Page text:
Articles by Stephen JosephTheatre In The Round
The Stage, 17 May 1962
I am glad that you drew attention to the fact that the Pembroke theatre in the roundis closing down shortly and that there are no plans for a theatre in London to carry on the work that has been done there. One hopes for development, and it is worth tracing the recent story of theatre in the round in this country to see how far we have gone.
Il is probably true to say that a dozen years ago very few professional theatre people had heard about theatre in the round. The general public knew virtually nothing about it. Bur even then a number of amateur groups were doing experimental work, notably the Questors Theatre under the broad-visioned Alfred Emmet, a small group in Norfolk led by Jack Mitchley, and educational groups under the direction of Peter Slade.
In 1955 I formed a small professional company for the presentation of theatre in the round during the summer season at Scarborough. This company has expanded slowly, presenting plays in London and an many theatreless towns all over the country, but using, all the time, existing halls that could only be temporarily adapted for the purpose.
Then Clement Scott-Gilbert took a lease on the Pembroke Theatre, and made a permanent, but modest (there is always a limited amount of capital for such ventures), conversion. Since then, the Pembroke, my own company. and an increasing number of amateur and educational groups have presented plays in the round. There can now he no doubt about the validity of the idea.
Many people who oppose the idea of theatre in the round do so because they imagine that there can only be one form of theatre and they do not wish to see the picture frame stage vanish. But, I believe few advocates of theatre in the round wish to abolish any theatres at all - though there is always a lunatic fringe to any movement, and even the most sober of us are driven to outrageous statements from time to time!
I believe that theatre in the round is singularly appropriate to our theatrical needs at the present, but I love the picture frame stage as I love my grandfather clock - which still keeps good time even though it is an antique.
No matter what one’s personal preference, I suggest that the theatre as a whoIe would benefit from a variety of different forms - picture frame stage, open stage, end stage and theatre in the round.
In order to catch up on the variety, it is easy to see which forms of theatre should now be built.
But apart from the validity of the idea, there is an increasing number of people who enjoy theatre in the round in a most positive way, both artists and audiences.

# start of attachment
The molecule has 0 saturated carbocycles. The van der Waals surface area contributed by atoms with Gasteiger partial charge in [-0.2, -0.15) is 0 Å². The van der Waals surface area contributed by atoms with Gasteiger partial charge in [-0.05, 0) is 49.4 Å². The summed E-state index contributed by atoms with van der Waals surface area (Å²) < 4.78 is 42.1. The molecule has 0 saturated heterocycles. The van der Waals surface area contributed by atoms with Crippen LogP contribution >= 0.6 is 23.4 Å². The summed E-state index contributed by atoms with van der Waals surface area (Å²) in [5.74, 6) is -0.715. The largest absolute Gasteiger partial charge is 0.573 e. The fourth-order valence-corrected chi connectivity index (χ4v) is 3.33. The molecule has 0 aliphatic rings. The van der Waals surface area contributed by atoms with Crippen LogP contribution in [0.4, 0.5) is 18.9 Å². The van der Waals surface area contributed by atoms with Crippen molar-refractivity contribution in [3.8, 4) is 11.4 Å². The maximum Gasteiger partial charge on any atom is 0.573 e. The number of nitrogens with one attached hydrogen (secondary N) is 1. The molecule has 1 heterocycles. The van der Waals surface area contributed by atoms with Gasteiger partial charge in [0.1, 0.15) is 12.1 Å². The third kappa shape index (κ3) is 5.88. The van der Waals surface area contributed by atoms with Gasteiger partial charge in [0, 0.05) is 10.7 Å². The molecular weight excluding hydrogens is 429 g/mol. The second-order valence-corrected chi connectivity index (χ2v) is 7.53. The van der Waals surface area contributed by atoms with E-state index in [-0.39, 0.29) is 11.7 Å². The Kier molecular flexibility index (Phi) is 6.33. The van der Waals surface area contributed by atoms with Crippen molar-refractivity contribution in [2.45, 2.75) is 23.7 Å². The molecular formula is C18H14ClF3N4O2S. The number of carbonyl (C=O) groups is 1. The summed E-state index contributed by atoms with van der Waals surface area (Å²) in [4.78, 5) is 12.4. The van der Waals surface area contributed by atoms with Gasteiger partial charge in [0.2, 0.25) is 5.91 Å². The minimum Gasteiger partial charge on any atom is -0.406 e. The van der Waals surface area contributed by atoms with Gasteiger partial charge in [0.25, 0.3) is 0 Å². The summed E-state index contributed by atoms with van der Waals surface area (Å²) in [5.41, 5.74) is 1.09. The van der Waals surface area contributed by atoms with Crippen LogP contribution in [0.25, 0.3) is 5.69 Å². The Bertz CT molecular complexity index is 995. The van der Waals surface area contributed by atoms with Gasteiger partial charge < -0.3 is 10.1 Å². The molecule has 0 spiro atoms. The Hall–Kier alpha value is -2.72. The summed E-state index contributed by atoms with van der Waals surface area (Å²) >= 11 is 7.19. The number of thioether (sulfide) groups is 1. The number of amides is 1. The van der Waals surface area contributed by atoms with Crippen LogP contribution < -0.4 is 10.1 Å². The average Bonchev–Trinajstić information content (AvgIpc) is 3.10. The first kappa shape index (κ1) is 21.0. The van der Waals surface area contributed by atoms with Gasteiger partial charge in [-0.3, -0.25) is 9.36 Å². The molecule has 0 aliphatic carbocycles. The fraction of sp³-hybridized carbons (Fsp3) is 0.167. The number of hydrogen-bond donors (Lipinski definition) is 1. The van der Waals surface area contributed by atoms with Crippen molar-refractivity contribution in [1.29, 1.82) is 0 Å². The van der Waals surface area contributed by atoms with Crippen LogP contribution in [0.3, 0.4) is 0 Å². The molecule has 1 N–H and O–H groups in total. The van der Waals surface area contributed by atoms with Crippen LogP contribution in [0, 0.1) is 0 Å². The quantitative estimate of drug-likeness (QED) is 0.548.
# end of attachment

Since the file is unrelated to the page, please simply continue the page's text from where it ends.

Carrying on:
This number has grown so rapidly in the last dozen years that one would expect local authorities and commercial theatre people to recognise the fact. One would expect local authorities who have been considering the possibility of building a civlc theatre to choose this form of theatre. One would expect, as you suggest, that a theatre in the round should be provided in London. Why is this next step so slow in coming?
There are many reasons given by local authorities who have looked at theatre in the round for not taking action. They amount to nothing more than caution and conservatism. But one must expect caution and conservatism from even the most radical local council in such matters. In this country we are still reluctant to face the twentieth century; though technology cannot be easily ignored, art can.
If our industries are mostly a decade behind the times, our drama is half a century out of date.
Private speculators who build new theatres care little about their form (or, incidentally, about their efficiency) and they might be attracted by the comparative cheapness of theatre in the round, which even the most unintelligent critic can discern, were it not that profits seem equally likely to be modest, whatever excuse they may put forward for not building new theatres of modern design, the real reason is surely nothing but shortsightedness and greed? l wish someone would prove me wrong!
I have no doubt in my own mind that theatre in the round could contribute tremendously to the vitality of our theatre and drama. The next step is certainly a permanent theatre in the round, properly built, followed shortly afterwards by a number of such theatres.
It will be interesting to watch the story unfold during the next few years. Who will be responsible for the important decision? Who has vision and wisdom? Who loves the theatre? And has the money?
Please do not reproduce without permission. Transcribed by Simon Murgatroyd.